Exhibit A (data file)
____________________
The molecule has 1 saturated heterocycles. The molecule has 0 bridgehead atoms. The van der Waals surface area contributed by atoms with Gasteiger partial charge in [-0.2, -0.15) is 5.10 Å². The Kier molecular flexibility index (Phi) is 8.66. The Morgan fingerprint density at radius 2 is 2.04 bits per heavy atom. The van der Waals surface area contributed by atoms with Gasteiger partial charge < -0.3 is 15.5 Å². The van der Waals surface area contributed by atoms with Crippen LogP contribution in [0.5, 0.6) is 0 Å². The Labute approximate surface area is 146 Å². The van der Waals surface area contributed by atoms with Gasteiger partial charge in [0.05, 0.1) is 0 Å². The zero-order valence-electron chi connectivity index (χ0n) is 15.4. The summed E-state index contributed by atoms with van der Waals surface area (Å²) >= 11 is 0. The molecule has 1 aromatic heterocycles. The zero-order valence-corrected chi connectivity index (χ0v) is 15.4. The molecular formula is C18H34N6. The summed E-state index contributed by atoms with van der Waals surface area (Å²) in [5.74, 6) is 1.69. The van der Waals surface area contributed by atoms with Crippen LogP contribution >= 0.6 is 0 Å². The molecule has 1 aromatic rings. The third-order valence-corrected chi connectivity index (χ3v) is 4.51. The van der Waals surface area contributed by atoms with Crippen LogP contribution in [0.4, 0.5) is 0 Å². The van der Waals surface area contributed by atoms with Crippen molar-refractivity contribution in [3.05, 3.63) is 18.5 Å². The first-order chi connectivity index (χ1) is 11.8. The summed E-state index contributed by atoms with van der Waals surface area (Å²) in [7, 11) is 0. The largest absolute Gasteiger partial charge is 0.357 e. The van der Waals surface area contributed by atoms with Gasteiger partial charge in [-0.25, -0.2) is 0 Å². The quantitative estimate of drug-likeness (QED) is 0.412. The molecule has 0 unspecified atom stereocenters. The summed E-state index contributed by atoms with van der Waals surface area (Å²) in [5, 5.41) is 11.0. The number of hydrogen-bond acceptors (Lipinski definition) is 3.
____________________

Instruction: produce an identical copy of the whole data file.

The molecule has 1 saturated heterocycles. The molecule has 0 bridgehead atoms. The van der Waals surface area contributed by atoms with Gasteiger partial charge in [-0.2, -0.15) is 5.10 Å². The Kier molecular flexibility index (Phi) is 8.66. The Morgan fingerprint density at radius 2 is 2.04 bits per heavy atom. The van der Waals surface area contributed by atoms with Gasteiger partial charge < -0.3 is 15.5 Å². The van der Waals surface area contributed by atoms with Crippen LogP contribution in [0.5, 0.6) is 0 Å². The Labute approximate surface area is 146 Å². The van der Waals surface area contributed by atoms with Gasteiger partial charge in [0.05, 0.1) is 0 Å². The zero-order valence-electron chi connectivity index (χ0n) is 15.4. The summed E-state index contributed by atoms with van der Waals surface area (Å²) >= 11 is 0. The molecule has 1 aromatic heterocycles. The zero-order valence-corrected chi connectivity index (χ0v) is 15.4. The molecular formula is C18H34N6. The summed E-state index contributed by atoms with van der Waals surface area (Å²) in [5.74, 6) is 1.69. The van der Waals surface area contributed by atoms with Crippen LogP contribution >= 0.6 is 0 Å². The molecule has 1 aromatic rings. The third-order valence-corrected chi connectivity index (χ3v) is 4.51. The van der Waals surface area contributed by atoms with Crippen LogP contribution in [0.4, 0.5) is 0 Å². The van der Waals surface area contributed by atoms with Crippen molar-refractivity contribution in [3.05, 3.63) is 18.5 Å². The first-order chi connectivity index (χ1) is 11.8. The summed E-state index contributed by atoms with van der Waals surface area (Å²) in [7, 11) is 0. The largest absolute Gasteiger partial charge is 0.357 e. The van der Waals surface area contributed by atoms with Gasteiger partial charge in [-0.25, -0.2) is 0 Å². The quantitative estimate of drug-likeness (QED) is 0.412. The molecule has 0 unspecified atom stereocenters. The summed E-state index contributed by atoms with van der Waals surface area (Å²) in [5, 5.41) is 11.0. The number of hydrogen-bond acceptors (Lipinski definition) is 3.